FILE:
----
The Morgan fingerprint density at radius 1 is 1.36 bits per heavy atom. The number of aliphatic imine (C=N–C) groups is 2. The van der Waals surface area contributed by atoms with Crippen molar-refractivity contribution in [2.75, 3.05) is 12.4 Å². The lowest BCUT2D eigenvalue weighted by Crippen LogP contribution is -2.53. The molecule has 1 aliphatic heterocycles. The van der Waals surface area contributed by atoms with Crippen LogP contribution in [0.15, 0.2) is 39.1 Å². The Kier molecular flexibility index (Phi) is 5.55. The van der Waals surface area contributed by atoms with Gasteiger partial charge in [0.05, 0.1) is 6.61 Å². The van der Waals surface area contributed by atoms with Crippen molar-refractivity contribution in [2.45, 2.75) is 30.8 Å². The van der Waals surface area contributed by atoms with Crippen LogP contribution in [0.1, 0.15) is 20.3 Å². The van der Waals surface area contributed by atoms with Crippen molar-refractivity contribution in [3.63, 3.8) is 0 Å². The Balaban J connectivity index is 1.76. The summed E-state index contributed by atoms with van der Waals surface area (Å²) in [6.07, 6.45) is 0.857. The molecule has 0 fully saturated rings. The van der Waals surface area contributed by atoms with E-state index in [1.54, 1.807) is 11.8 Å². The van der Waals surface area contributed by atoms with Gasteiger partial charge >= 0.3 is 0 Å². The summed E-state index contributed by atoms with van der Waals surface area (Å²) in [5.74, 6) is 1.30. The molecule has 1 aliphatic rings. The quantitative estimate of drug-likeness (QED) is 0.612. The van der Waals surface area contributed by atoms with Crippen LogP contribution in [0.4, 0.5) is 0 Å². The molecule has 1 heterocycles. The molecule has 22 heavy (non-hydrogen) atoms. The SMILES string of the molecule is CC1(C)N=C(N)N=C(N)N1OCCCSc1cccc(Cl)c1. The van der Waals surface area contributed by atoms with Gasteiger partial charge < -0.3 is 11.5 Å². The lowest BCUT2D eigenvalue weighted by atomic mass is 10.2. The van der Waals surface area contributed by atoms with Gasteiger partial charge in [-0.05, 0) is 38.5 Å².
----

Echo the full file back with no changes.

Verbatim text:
The Morgan fingerprint density at radius 1 is 1.36 bits per heavy atom. The number of aliphatic imine (C=N–C) groups is 2. The van der Waals surface area contributed by atoms with Crippen molar-refractivity contribution in [2.75, 3.05) is 12.4 Å². The lowest BCUT2D eigenvalue weighted by Crippen LogP contribution is -2.53. The molecule has 1 aliphatic heterocycles. The van der Waals surface area contributed by atoms with Crippen LogP contribution in [0.15, 0.2) is 39.1 Å². The Kier molecular flexibility index (Phi) is 5.55. The van der Waals surface area contributed by atoms with Gasteiger partial charge in [0.05, 0.1) is 6.61 Å². The van der Waals surface area contributed by atoms with Crippen molar-refractivity contribution in [2.45, 2.75) is 30.8 Å². The van der Waals surface area contributed by atoms with Crippen LogP contribution in [0.1, 0.15) is 20.3 Å². The van der Waals surface area contributed by atoms with Crippen molar-refractivity contribution in [3.63, 3.8) is 0 Å². The Balaban J connectivity index is 1.76. The summed E-state index contributed by atoms with van der Waals surface area (Å²) in [6.07, 6.45) is 0.857. The molecule has 0 fully saturated rings. The van der Waals surface area contributed by atoms with E-state index in [1.54, 1.807) is 11.8 Å². The van der Waals surface area contributed by atoms with Gasteiger partial charge >= 0.3 is 0 Å². The summed E-state index contributed by atoms with van der Waals surface area (Å²) in [5.74, 6) is 1.30. The molecule has 1 aliphatic rings. The quantitative estimate of drug-likeness (QED) is 0.612. The van der Waals surface area contributed by atoms with Crippen LogP contribution in [0.4, 0.5) is 0 Å². The molecule has 1 heterocycles. The molecule has 22 heavy (non-hydrogen) atoms. The SMILES string of the molecule is CC1(C)N=C(N)N=C(N)N1OCCCSc1cccc(Cl)c1. The van der Waals surface area contributed by atoms with Gasteiger partial charge < -0.3 is 11.5 Å². The lowest BCUT2D eigenvalue weighted by atomic mass is 10.2. The van der Waals surface area contributed by atoms with Gasteiger partial charge in [-0.05, 0) is 38.5 Å².